Lloyd Austin rejects allegations that Israel committed genocide in Gaza

Defense Secretary Lloyd J. Austin III told a Senate committee Tuesday that the Pentagon had no evidence that Israel was carrying out genocide against Palestinians in the Gaza Strip.

Mr. Austin made the comments in testimony at a Senate Armed Services Committee hearing that was interrupted several times by demonstrators protesting U.S. support for Israel's assault on Hamas. More than 33,000 people have died in Israel's bombing of Gaza, according to Gaza health officials, and severe hunger is spreading across the Palestinian enclave.

Senator Tom Cotton of Arkansas, a Republican, asked Mr. Austin to address the protesters' concerns.

“Is Israel committing genocide in Gaza?” asked Mr. Cotton.

“We have no evidence that genocide was created,” Mr. Austin responded.

“So that's a no?” asked Mr. Cotton. “Is Israel not committing genocide in Gaza?”

“We have no evidence of that, as far as I know,” the defense minister responded.

South Africa has filed a lawsuit at the International Court of Justice arguing that Israel's military campaign in Gaza constitutes genocide, a charge Israel vehemently denies.

The court issued an interim ruling that Israel must take actions to prevent acts by its forces in Gaza prohibited by the 1948 Genocide Convention. The prohibited actions include the indiscriminate killing of Palestinians and “deliberately inflicting living conditions on the group calculated to cause its total or partial physical destruction.”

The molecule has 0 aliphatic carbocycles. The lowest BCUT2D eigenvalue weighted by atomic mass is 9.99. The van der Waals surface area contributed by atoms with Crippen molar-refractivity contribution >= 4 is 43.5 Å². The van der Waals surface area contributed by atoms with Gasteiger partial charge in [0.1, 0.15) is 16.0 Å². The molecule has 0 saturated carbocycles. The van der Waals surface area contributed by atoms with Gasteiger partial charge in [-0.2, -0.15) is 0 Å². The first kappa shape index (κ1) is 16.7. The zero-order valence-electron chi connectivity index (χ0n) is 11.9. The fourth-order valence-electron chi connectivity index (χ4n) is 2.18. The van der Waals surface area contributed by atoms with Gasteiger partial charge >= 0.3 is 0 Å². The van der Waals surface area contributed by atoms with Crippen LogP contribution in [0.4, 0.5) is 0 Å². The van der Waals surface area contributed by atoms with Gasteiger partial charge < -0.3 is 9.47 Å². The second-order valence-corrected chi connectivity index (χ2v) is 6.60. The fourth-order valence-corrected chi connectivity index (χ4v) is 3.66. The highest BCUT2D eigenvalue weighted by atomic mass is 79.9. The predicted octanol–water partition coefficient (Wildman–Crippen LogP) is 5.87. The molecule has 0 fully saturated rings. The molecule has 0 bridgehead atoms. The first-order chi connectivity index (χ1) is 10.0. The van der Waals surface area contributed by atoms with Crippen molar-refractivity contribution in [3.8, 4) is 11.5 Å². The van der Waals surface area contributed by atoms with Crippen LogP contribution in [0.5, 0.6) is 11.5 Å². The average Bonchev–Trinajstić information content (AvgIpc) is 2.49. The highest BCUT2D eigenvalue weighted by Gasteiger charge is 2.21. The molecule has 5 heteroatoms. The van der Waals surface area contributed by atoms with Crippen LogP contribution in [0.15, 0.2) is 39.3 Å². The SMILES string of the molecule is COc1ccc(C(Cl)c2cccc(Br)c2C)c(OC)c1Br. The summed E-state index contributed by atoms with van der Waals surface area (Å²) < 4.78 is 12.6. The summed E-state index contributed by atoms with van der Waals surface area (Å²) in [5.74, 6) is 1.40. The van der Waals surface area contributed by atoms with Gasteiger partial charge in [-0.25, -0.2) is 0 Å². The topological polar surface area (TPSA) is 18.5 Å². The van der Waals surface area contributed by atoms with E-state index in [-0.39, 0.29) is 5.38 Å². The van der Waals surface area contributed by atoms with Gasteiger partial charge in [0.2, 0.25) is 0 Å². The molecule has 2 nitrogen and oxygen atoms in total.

Critics who say the campaign is genocide accuse Israel of indiscriminate bombings that have leveled civilian apartment blocks, public buildings and mosques. Many of the dead were women and children. They also accused Israel of using hunger as a weapon by limiting aid entering Gaza.

Israel has argued that its bombing campaign was aimed at military targets, accusing Hamas of using civilians as shields. The Israeli army says Hamas has built hundreds of kilometers of tunnels under buildings in the densely populated enclave.

Israeli officials also deny they have unduly restricted aid coming into the country and have accused United Nations agencies and other humanitarian organizations of being inefficient in distributing aid.

The hearing room wasn't the only scene of protest on Capitol Hill Tuesday. Police arrested about 50 people who briefly closed a cafeteria for senators, their aides and visitors to the Capitol.

Dozens of protesters, including clergy and lay members of various Christian denominations, peacefully occupied the cafeteria during the lunch rush, chanting and chanting to call for a permanent ceasefire in Gaza and an end to US arms transfers to Israel.

“The Senate and its staff cannot eat until Gaza eats,” declared protest organizers, led by Christians for a Free Palestine.

Capitol Police locked down the cafeteria for about 30 minutes while it was cleared. Staff members who were eating lunch crowded into a nearby seating area, then quickly returned to the canteen when it reopened.

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